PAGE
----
Worldwide, Omnitopia is now as much a culture as a game. Participants can become involved in it in a hundred different ways. Some game as if their lives depended on it, spending thousands of hours, or thousands of dollars, or both, on quests in search of "game glory" among their fellow players. Some game only to acquire sufficient in-game "value" to become entitled to become subcreators themselves, able to build new levels and start raking in the so-called "one percent of infinity" which is the leveler's share of the profits. But there are also people who don't game at all, preferring to use the massive platform simply to explore its worlds, or to interact with other participants. Some people do nothing but design on-line weapons and other items for Omnitopia gamers, and sell them-or act as brokers, buying and selling game artifacts to order. Some subcreators do the same kind of design and creation, but for tailored Microcosms or slices of them: these are the "unreal estate" dealers. Some players speculate in game "gold" on the success or popularity of Microcosms, rather than actually playing in them. And of course there are thieves and swindlers, cheaters who live to find the loophole in the game that will outside it in the real world.

Now Dev and his people are preparing to rollout a major new expansion to the Omnitopia system. And even as players, staff, the media, and the heavy hitters on the world financial scene wait eagerly for this fast-approaching and momentous event, there are others preparing to play a very different game-one that is meant to strike at the heart of Omnitopia and bring the entire system crashing down....

Ascencion: (Fate of the Jedi Book Eight) by Christe Golden (Hardcover 8/16/2011 Del Rey). Eight and penultimate book in the latest series involving that pesky Skywalker clan.

How long can the Jedi remain in power? How far will the Sith go to rule supreme? What chance do both stand against Abeloth?

As Luke and Ben Skywalker pursue the formidable dark-side being Abeloth, the Lost Tribe of the Sith is about to be sundered by an even greater power—which will thrust one Dark Lord into mortal conflict with his own flesh-and-blood.

On Coruscant, a political vacuum has left tensions at the boiling point, with factions racing to claim control of the Galactic Alliance. Suddenly surrounded by hidden agendas, treacherous conspiracies, and covert Sith agents, the Jedi Order must struggle to keep the GA government from collapsing into anarchy.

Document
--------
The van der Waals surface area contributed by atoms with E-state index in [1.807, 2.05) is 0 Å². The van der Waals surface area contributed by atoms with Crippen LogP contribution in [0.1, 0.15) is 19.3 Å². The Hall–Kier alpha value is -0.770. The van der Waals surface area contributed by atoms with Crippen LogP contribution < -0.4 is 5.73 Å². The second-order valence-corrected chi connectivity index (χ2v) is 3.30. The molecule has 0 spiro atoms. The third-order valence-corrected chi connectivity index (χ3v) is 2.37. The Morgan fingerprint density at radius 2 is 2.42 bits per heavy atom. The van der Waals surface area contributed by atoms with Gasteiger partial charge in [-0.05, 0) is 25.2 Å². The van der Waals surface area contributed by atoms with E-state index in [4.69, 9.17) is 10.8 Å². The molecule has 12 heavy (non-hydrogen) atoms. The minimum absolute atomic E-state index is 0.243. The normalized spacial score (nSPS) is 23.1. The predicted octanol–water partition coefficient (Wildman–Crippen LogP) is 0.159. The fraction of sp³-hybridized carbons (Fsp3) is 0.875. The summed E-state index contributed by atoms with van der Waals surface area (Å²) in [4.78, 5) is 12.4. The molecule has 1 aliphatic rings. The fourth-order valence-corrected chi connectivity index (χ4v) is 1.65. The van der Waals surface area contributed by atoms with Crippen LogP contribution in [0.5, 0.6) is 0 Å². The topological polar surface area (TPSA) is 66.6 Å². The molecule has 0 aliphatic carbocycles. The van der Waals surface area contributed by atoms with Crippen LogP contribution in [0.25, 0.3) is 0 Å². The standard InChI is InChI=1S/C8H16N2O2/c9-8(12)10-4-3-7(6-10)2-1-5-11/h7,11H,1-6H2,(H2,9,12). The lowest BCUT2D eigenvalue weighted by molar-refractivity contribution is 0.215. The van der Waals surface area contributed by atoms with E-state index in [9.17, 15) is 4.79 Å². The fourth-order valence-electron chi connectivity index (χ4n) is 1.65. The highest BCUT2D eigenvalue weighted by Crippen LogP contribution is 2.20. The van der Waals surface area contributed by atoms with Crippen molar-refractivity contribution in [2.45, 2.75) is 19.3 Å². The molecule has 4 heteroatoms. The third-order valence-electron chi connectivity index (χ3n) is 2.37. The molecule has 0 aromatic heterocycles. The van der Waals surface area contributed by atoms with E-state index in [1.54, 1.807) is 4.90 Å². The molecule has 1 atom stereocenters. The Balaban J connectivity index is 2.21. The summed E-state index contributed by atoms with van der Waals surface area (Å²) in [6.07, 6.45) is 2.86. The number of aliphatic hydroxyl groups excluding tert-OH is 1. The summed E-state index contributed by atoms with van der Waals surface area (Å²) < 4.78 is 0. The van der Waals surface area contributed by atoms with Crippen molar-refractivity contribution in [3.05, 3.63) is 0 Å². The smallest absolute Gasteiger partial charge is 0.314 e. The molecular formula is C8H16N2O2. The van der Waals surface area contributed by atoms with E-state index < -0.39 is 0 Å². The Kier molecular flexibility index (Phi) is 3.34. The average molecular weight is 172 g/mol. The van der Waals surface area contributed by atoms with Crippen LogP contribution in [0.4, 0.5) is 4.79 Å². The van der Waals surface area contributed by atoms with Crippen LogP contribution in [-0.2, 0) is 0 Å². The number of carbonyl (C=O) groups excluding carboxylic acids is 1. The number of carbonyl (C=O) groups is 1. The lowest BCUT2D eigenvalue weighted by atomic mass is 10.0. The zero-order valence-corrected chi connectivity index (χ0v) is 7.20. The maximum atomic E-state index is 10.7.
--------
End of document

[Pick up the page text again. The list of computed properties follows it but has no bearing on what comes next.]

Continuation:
The Jedi are committed to maintaining peace and ensuring just rule, but even they are not prepared to take on the combined threats of Sith power, a deposed dictator bent on galaxywide vengeance, and an entity of pure cunning and profound evil hungry to become a god.

Dearly Departed by Lia Habel (Del Rey Hardcover 10/18/2011) – Debut novelist Lia Habel gives readers a cool-sounding mash up of future SF, steampunk, romance and the ever-popular zombies.

Love can never die.

Love conquers all, so they say. But can Cupid’s arrow pierce the hearts of the living and the dead—or rather, the undead? Can a proper young Victorian lady find true love in the arms of a dashing zombie?

The year is 2195. The place is New Victoria—a high-tech nation modeled on the manners, mores, and fashions of an antique era. A teenager in high society, Nora Dearly is far more interested in military history and her country’s political unrest than in tea parties and debutante balls. But after her beloved parents die, Nora is left at the mercy of her domineering aunt, a social-climbing spendthrift who has squandered the family fortune, and now plans to marry her niece off for money. For Nora, no fate could be more horrible—until she’s nearly kidnapped by an army of walking corpses.

But fate is just getting started with Nora. Catapulted from her world of drawing-room civility, she’s suddenly gunning down ravenous zombies alongside mysterious black-clad commandos and confronting “The Laz,” a fatal virus that raises the dead—and hell along with them. Hardly ideal circumstances. Then Nora meets Bram Griswold, a young soldier who is brave, handsome, noble . . . and dead. But as is the case with the rest of his special undead unit, luck and modern science have enabled Bram to hold on to his mind, his manners, and his body parts. And when his bond of trust with Nora turns to tenderness, there’s no turning back. Eventually, they know, the disease will win, separating the star-crossed lovers forever. But until then, beating or not, their hearts will have what they desire.

In Dearly, Departed, steampunk meets romance meets walking-dead thriller, spawning a madly imaginative novel of rip-roaring adventure, spine-tingling suspense, and macabre comedy that forever redefines the concept of undying love.

A Soldier's Duty: (Book One of Theirs Not to Reason Why) by Jean Johnson (Ace Mass Market Paperback 09/26/2010) – Johnson is a popular and accomplished romance novelist who decided to try her hand at Military SF, the story sounds interesting enough.

Ia is a precog, tormented by visions of the future where her home galaxy has been devastated. To prevent this vision from coming true, Ia enlists in the Terran United Planets military with a plan to become a soldier who will inspire generations for the next three hundred years-a soldier history will call Bloody Mary.